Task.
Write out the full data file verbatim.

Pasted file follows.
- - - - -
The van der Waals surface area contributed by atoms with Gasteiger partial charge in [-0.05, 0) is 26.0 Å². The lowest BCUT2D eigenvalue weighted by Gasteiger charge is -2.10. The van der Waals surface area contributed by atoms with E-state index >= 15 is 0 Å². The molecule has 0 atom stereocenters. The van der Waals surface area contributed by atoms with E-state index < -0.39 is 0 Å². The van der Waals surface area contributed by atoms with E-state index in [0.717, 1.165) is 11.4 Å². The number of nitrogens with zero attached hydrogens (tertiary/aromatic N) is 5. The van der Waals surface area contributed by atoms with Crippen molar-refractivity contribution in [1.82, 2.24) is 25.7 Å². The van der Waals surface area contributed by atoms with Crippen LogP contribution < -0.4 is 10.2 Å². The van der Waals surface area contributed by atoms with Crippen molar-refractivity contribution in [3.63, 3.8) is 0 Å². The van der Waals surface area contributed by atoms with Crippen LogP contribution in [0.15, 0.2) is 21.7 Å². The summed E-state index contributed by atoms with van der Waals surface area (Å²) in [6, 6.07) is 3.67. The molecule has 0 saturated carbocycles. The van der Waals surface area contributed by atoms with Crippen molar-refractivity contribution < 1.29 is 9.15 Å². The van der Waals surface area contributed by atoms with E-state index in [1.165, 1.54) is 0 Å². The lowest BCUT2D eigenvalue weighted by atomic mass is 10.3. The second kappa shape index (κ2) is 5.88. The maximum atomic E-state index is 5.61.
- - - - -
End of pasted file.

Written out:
The van der Waals surface area contributed by atoms with Gasteiger partial charge in [-0.05, 0) is 26.0 Å². The lowest BCUT2D eigenvalue weighted by Gasteiger charge is -2.10. The van der Waals surface area contributed by atoms with E-state index >= 15 is 0 Å². The molecule has 0 atom stereocenters. The van der Waals surface area contributed by atoms with E-state index < -0.39 is 0 Å². The van der Waals surface area contributed by atoms with E-state index in [0.717, 1.165) is 11.4 Å². The number of nitrogens with zero attached hydrogens (tertiary/aromatic N) is 5. The van der Waals surface area contributed by atoms with Crippen molar-refractivity contribution in [1.82, 2.24) is 25.7 Å². The van der Waals surface area contributed by atoms with Crippen LogP contribution < -0.4 is 10.2 Å². The van der Waals surface area contributed by atoms with Crippen molar-refractivity contribution in [3.63, 3.8) is 0 Å². The van der Waals surface area contributed by atoms with Crippen LogP contribution in [0.15, 0.2) is 21.7 Å². The summed E-state index contributed by atoms with van der Waals surface area (Å²) in [6, 6.07) is 3.67. The molecule has 0 saturated carbocycles. The van der Waals surface area contributed by atoms with Crippen molar-refractivity contribution < 1.29 is 9.15 Å². The van der Waals surface area contributed by atoms with E-state index in [1.165, 1.54) is 0 Å². The lowest BCUT2D eigenvalue weighted by atomic mass is 10.3. The second kappa shape index (κ2) is 5.88. The maximum atomic E-state index is 5.61.